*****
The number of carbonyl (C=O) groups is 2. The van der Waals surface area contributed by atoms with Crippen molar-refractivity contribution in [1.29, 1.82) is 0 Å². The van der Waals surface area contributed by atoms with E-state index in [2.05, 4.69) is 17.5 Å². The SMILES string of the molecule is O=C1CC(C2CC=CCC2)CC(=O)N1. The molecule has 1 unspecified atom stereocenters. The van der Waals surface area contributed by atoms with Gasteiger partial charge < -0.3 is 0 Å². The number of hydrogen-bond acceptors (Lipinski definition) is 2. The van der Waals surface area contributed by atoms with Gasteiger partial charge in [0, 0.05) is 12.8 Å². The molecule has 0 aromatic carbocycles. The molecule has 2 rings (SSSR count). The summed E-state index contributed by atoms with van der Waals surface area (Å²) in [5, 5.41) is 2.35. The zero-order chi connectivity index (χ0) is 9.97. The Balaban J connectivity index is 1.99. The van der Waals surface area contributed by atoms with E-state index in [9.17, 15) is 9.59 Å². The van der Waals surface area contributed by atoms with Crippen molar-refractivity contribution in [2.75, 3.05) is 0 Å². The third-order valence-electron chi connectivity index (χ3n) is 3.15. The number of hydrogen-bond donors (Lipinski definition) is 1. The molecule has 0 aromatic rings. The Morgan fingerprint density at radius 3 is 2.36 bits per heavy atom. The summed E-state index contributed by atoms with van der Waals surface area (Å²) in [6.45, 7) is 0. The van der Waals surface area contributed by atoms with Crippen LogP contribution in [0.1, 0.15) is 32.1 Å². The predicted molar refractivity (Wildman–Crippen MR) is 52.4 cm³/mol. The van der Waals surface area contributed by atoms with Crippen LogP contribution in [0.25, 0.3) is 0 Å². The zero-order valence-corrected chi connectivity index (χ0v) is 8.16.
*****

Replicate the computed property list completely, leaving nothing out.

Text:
The number of carbonyl (C=O) groups is 2. The van der Waals surface area contributed by atoms with Crippen molar-refractivity contribution in [1.29, 1.82) is 0 Å². The van der Waals surface area contributed by atoms with E-state index in [2.05, 4.69) is 17.5 Å². The SMILES string of the molecule is O=C1CC(C2CC=CCC2)CC(=O)N1. The molecule has 1 unspecified atom stereocenters. The van der Waals surface area contributed by atoms with Gasteiger partial charge < -0.3 is 0 Å². The number of hydrogen-bond acceptors (Lipinski definition) is 2. The van der Waals surface area contributed by atoms with Gasteiger partial charge in [0, 0.05) is 12.8 Å². The molecule has 0 aromatic carbocycles. The molecule has 2 rings (SSSR count). The summed E-state index contributed by atoms with van der Waals surface area (Å²) in [5, 5.41) is 2.35. The zero-order chi connectivity index (χ0) is 9.97. The Balaban J connectivity index is 1.99. The van der Waals surface area contributed by atoms with E-state index in [9.17, 15) is 9.59 Å². The van der Waals surface area contributed by atoms with Crippen molar-refractivity contribution in [2.75, 3.05) is 0 Å². The third-order valence-electron chi connectivity index (χ3n) is 3.15. The number of hydrogen-bond donors (Lipinski definition) is 1. The molecule has 0 aromatic rings. The Morgan fingerprint density at radius 3 is 2.36 bits per heavy atom. The summed E-state index contributed by atoms with van der Waals surface area (Å²) in [6.45, 7) is 0. The van der Waals surface area contributed by atoms with Crippen LogP contribution in [0.1, 0.15) is 32.1 Å². The predicted molar refractivity (Wildman–Crippen MR) is 52.4 cm³/mol. The van der Waals surface area contributed by atoms with Crippen LogP contribution in [0.25, 0.3) is 0 Å². The zero-order valence-corrected chi connectivity index (χ0v) is 8.16.